Casino bill stalls in Ky. House

The bill for a constitutional amendment allowing for 12 casinos in Kentucky, including one shared between Keeneland and Red Mile racetracks in Lexington, failed in a House committee yesterday.

With the 2008 legislative session already almost halfway over, the bill will be on a tight timetable to make it through the Elections, Constitutional Amendments, and Intergovernmental Affairs Committee and then both the House and Senate, said Rep. Kathy Stein, a committee member.

“It’s going to be rough sledding,” said Stein, D-Lexington.

Three representatives in the committee voted to pass House Bill 550, proposed two weeks ago by Gov. Steve Beshear. Five voted against the amendment, and three abstained.

The bill could still pass if one of the legislators who abstained or voted against the amendment went to the committee and successfully petitioned for another vote to be taken.

Another try at the committee is a strong possibility, said Stein, who said she abstained because she does not think the state constitution should include the bill’s requirement that five of the casinos be for horse-racing tracks. She did vote for an alternative version of the bill before the committee yesterday, which allowed up to nine casinos in Kentucky, no more than five of which would be at horse tracks. That bill failed in a 5-6 vote.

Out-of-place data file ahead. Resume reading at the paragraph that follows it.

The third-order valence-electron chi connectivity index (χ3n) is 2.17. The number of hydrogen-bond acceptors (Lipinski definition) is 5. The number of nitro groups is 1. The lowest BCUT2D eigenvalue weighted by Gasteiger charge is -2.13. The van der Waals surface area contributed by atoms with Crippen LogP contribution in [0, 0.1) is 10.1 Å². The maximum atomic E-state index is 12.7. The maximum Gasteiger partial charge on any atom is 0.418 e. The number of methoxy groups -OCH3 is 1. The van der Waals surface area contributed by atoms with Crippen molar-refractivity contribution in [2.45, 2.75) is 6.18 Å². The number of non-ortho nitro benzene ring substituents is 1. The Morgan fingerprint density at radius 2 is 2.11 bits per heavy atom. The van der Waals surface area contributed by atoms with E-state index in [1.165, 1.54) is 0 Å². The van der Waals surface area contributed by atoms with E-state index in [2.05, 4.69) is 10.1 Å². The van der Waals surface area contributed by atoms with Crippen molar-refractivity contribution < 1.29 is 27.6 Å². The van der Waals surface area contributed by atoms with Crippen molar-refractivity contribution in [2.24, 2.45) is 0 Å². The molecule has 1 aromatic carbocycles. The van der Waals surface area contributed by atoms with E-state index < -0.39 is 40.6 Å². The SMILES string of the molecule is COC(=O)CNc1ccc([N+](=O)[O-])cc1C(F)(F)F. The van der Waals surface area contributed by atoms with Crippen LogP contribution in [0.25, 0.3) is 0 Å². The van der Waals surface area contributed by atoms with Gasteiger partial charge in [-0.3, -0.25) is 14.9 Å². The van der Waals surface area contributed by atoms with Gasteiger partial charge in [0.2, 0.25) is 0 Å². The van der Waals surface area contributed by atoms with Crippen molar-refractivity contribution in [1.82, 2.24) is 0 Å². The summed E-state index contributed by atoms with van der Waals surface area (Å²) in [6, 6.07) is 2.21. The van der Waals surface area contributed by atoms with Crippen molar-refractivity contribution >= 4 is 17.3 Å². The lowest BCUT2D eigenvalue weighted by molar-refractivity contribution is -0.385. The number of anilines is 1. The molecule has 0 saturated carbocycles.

“I’ve always been opposed to expanded gaming,” Stein said. “… But we’ve got to have added revenue.”

The governor’s proposal calls for 50 percent of casino revenue, which he estimates will be about $500 million between July 2008 and June 2009, to go to education at all levels, from early childhood to postsecondary.

Rep. Bill Farmer, R-Lexington, said he will not be sure if he is in support of expanded gaming until he sees what the bill looks like when it reaches the House floor. He also said it is hard to say right now whether the bill will have trouble becoming law.

“I don’t know. I’ve seen bills come back from the dead. I’ve heard there’s no hope in the Senate,” Farmer said. “It all depends on the leadership by the governor.”

In a statement released yesterday, Beshear said leadership in the House was committed to working together to pass a constitutional amendment, but yesterday’s vote shows that “House leadership remains deeply divided.”

During a meeting Monday night, the governor urged House leaders to make sure the bill passed, said Beshear spokesman Dick Brown. Now “the onus is on them” to make sure the gaming bill makes it through committee and to a vote on the House floor, Brown said.

“He called them out publicly and said get your act together,” Brown said. “So now we just wait and see.”

UK will not comment specifically on what the passage or failure of the gaming bill would mean for university funding, said UK spokesman Jay Blanton.

“We don’t think it would be responsible or prudent of us to comment on specific revenue sources or bills in the legislature to determine revenue,” Blanton said.